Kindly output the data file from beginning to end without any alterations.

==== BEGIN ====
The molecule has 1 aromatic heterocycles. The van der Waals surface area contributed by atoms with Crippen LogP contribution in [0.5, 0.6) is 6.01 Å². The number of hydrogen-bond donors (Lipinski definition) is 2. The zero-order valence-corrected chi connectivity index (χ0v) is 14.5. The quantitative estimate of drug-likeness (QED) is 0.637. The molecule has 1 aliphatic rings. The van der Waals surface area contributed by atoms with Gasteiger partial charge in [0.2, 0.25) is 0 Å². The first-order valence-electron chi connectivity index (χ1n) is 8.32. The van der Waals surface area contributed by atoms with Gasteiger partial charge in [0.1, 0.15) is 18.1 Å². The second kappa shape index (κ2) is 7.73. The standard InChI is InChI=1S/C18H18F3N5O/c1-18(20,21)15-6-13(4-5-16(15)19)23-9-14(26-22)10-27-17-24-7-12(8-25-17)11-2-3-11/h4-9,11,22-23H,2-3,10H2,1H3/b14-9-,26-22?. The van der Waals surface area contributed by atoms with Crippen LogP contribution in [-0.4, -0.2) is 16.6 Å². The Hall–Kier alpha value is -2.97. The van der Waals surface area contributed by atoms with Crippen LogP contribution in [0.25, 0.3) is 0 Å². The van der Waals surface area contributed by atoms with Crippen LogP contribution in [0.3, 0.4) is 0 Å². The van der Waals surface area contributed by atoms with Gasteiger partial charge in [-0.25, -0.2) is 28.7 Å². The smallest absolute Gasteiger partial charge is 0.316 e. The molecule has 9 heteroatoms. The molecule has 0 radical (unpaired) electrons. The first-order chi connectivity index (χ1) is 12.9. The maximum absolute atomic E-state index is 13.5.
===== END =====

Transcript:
The molecule has 1 aromatic heterocycles. The van der Waals surface area contributed by atoms with Crippen LogP contribution in [0.5, 0.6) is 6.01 Å². The number of hydrogen-bond donors (Lipinski definition) is 2. The zero-order valence-corrected chi connectivity index (χ0v) is 14.5. The quantitative estimate of drug-likeness (QED) is 0.637. The molecule has 1 aliphatic rings. The van der Waals surface area contributed by atoms with Gasteiger partial charge in [0.2, 0.25) is 0 Å². The first-order valence-electron chi connectivity index (χ1n) is 8.32. The van der Waals surface area contributed by atoms with Gasteiger partial charge in [0.1, 0.15) is 18.1 Å². The second kappa shape index (κ2) is 7.73. The standard InChI is InChI=1S/C18H18F3N5O/c1-18(20,21)15-6-13(4-5-16(15)19)23-9-14(26-22)10-27-17-24-7-12(8-25-17)11-2-3-11/h4-9,11,22-23H,2-3,10H2,1H3/b14-9-,26-22?. The van der Waals surface area contributed by atoms with Crippen LogP contribution in [-0.4, -0.2) is 16.6 Å². The Hall–Kier alpha value is -2.97. The van der Waals surface area contributed by atoms with Crippen LogP contribution in [0.25, 0.3) is 0 Å². The van der Waals surface area contributed by atoms with Crippen LogP contribution in [0.3, 0.4) is 0 Å². The van der Waals surface area contributed by atoms with Gasteiger partial charge in [-0.25, -0.2) is 28.7 Å². The smallest absolute Gasteiger partial charge is 0.316 e. The molecule has 9 heteroatoms. The molecule has 0 radical (unpaired) electrons. The first-order chi connectivity index (χ1) is 12.9. The maximum absolute atomic E-state index is 13.5.